Criticisms of the Ontological Argument

  • Created by: Beth
  • Created on: 24-05-15 14:39

Definition of God


St.Thomas Aquinas argued we can't prove that God exists just from the concept or idea of God.

We have no way of knowing if our definition of God is correct.


The definition conveys meaning - whatever you believe about God, its reasonable to say that nothing can be thought to be greater than God.

Anselm was presenting his argument/definition as a prayer to aid faith rather than as a proof of God.

Recent forms of the argument claim that an argument based on a definition is valid.

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Deriving existential claims from definition


The argument implies you can define anything into existence - which is false.

Definitions only tell us what God would be like IF he existed. They can't establish whether he does actually exist. e.g/ describing a unicorn does not make the unicorn exist.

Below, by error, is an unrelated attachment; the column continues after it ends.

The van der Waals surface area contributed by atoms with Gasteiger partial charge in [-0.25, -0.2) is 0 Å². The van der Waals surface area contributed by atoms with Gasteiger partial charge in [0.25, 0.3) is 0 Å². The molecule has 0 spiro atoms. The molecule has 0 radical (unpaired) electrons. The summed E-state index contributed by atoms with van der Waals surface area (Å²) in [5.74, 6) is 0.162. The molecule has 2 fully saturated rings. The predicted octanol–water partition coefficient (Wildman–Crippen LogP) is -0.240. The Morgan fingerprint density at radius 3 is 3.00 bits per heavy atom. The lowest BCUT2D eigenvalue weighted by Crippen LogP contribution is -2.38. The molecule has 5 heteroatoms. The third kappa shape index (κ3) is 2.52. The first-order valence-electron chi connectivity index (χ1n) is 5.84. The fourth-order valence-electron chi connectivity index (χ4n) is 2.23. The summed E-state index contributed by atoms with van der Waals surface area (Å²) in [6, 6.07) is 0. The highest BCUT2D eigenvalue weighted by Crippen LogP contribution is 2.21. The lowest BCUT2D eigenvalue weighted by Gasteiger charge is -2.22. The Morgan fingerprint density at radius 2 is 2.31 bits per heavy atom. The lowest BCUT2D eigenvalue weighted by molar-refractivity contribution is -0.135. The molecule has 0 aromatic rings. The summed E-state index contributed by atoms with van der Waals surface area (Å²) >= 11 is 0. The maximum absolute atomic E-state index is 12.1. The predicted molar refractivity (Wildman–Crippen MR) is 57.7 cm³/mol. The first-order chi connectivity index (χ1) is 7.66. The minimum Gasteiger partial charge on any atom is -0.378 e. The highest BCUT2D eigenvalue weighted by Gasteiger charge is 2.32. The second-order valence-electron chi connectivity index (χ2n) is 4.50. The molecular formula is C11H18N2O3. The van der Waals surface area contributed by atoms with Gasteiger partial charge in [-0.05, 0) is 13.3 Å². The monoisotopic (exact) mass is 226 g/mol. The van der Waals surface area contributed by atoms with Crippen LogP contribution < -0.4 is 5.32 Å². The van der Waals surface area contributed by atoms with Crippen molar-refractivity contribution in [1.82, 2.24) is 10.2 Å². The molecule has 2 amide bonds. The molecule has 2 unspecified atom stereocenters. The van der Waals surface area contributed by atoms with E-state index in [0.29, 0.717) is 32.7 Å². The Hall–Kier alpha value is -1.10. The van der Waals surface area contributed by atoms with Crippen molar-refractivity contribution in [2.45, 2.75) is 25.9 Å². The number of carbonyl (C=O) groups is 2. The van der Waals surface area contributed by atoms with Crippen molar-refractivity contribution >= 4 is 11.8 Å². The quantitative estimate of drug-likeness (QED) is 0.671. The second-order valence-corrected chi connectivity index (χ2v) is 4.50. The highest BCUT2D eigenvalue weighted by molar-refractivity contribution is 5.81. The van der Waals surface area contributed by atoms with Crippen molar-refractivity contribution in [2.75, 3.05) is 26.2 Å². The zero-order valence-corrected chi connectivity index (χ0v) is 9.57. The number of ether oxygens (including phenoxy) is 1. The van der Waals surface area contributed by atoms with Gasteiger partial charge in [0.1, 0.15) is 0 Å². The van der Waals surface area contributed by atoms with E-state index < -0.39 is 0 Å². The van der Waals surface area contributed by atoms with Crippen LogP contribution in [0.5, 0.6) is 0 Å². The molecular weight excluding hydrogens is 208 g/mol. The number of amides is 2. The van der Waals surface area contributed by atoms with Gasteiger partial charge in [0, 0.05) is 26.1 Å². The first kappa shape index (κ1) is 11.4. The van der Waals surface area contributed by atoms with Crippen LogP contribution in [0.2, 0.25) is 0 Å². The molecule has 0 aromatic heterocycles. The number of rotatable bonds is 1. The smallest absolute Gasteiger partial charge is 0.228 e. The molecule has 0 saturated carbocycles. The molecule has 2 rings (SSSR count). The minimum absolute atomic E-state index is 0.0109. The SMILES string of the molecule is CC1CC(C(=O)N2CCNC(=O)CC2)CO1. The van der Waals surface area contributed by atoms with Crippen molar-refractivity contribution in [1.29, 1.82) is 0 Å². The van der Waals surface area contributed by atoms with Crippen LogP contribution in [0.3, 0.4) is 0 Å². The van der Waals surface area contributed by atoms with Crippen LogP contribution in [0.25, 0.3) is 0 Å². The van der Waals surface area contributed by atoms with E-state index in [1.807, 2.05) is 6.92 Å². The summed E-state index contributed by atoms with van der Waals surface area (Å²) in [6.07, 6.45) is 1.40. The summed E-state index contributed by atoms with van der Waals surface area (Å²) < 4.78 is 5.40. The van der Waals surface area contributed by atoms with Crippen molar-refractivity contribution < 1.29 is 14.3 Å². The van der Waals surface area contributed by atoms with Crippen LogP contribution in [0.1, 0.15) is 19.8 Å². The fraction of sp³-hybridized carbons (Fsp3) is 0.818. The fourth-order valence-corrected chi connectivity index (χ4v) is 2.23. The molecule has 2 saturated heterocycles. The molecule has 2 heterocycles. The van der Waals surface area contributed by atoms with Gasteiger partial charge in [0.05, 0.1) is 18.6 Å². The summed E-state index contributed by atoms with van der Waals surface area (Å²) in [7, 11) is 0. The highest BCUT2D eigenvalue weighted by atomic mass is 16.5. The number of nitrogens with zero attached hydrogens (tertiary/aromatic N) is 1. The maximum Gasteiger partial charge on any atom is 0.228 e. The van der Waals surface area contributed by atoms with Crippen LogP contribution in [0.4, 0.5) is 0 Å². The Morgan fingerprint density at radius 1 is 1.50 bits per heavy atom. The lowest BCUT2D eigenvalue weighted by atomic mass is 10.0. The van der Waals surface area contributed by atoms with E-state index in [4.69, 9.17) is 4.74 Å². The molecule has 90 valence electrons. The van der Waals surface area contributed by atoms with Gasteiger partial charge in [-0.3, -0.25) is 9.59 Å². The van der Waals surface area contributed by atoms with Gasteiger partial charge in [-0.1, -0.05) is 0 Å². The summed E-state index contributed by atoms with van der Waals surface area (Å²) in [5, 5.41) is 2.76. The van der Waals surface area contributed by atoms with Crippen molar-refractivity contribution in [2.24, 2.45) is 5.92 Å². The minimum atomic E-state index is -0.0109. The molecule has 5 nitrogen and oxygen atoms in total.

Anselm's response was that Islands are contingent and therefore don't have necessary existence as an aspect of their properties. But God does, He is a different order of being and is unique in this aspect.

Existence is not part of the greatness of an island; necessary existence is part of the concept of God.

Explaining concepts can make non-existence apparent. e.g/ round squares can't exist. Therefore concept and actuality are related.

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Existence as a predicate of God


Immanuel Kant argued existence is not a real predicate. It doesn't add to our concept of the subject.

To say a concept existed is to state that it had an actuality. e.g/ to say that a kangaroo exists doesn't add to our concept of a kangaroo - existence isn't something that can be added or subtracted from something.


Necessary existence is a property of an inability to be generated or made corrupt.

Stephen Davis argued the mere concept of money doesn't have the property of enabling him to purchase anything in the real world. Therefore existence does add a 'great making quality' and permits the purchase of real items in the real world.  

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